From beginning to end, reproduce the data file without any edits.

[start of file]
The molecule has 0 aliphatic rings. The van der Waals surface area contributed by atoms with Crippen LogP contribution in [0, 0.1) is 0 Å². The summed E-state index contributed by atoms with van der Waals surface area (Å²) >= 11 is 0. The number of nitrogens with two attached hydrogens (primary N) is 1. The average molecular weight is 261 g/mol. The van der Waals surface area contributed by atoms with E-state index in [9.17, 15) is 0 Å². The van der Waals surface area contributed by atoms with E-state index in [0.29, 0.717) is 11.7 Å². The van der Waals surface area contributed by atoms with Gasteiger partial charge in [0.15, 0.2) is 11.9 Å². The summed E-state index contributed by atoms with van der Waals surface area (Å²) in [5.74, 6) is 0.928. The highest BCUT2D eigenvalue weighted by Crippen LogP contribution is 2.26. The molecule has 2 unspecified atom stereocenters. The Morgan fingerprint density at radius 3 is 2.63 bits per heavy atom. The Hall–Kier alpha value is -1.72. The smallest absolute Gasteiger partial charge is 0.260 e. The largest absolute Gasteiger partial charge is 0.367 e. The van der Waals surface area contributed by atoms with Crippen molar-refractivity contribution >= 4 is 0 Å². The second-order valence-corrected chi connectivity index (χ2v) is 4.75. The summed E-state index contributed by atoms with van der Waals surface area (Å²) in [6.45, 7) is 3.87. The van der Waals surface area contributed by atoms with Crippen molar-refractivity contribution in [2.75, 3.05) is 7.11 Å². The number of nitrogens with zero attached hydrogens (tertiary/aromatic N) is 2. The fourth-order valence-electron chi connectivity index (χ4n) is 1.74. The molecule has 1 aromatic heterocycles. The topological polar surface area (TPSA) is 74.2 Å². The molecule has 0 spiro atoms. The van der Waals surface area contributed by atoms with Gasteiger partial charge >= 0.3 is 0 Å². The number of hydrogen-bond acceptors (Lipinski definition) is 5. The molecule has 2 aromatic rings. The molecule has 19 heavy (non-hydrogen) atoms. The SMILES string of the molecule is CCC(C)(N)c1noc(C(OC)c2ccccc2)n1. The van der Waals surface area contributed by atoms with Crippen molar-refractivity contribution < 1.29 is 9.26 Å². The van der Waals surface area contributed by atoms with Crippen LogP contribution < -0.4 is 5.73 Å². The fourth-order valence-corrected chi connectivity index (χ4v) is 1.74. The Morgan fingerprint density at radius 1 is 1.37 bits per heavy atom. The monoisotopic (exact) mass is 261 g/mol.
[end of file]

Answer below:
The molecule has 0 aliphatic rings. The van der Waals surface area contributed by atoms with Crippen LogP contribution in [0, 0.1) is 0 Å². The summed E-state index contributed by atoms with van der Waals surface area (Å²) >= 11 is 0. The number of nitrogens with two attached hydrogens (primary N) is 1. The average molecular weight is 261 g/mol. The van der Waals surface area contributed by atoms with E-state index in [9.17, 15) is 0 Å². The van der Waals surface area contributed by atoms with E-state index in [0.29, 0.717) is 11.7 Å². The van der Waals surface area contributed by atoms with Gasteiger partial charge in [0.15, 0.2) is 11.9 Å². The summed E-state index contributed by atoms with van der Waals surface area (Å²) in [5.74, 6) is 0.928. The highest BCUT2D eigenvalue weighted by Crippen LogP contribution is 2.26. The molecule has 2 unspecified atom stereocenters. The Morgan fingerprint density at radius 3 is 2.63 bits per heavy atom. The Hall–Kier alpha value is -1.72. The smallest absolute Gasteiger partial charge is 0.260 e. The largest absolute Gasteiger partial charge is 0.367 e. The van der Waals surface area contributed by atoms with Crippen molar-refractivity contribution >= 4 is 0 Å². The second-order valence-corrected chi connectivity index (χ2v) is 4.75. The summed E-state index contributed by atoms with van der Waals surface area (Å²) in [6.45, 7) is 3.87. The van der Waals surface area contributed by atoms with Crippen molar-refractivity contribution in [2.75, 3.05) is 7.11 Å². The number of nitrogens with zero attached hydrogens (tertiary/aromatic N) is 2. The fourth-order valence-electron chi connectivity index (χ4n) is 1.74. The molecule has 1 aromatic heterocycles. The topological polar surface area (TPSA) is 74.2 Å². The molecule has 0 spiro atoms. The van der Waals surface area contributed by atoms with Gasteiger partial charge >= 0.3 is 0 Å². The number of hydrogen-bond acceptors (Lipinski definition) is 5. The molecule has 2 aromatic rings. The molecule has 19 heavy (non-hydrogen) atoms. The SMILES string of the molecule is CCC(C)(N)c1noc(C(OC)c2ccccc2)n1. The van der Waals surface area contributed by atoms with Crippen molar-refractivity contribution < 1.29 is 9.26 Å². The van der Waals surface area contributed by atoms with Crippen LogP contribution < -0.4 is 5.73 Å². The fourth-order valence-corrected chi connectivity index (χ4v) is 1.74. The Morgan fingerprint density at radius 1 is 1.37 bits per heavy atom. The monoisotopic (exact) mass is 261 g/mol.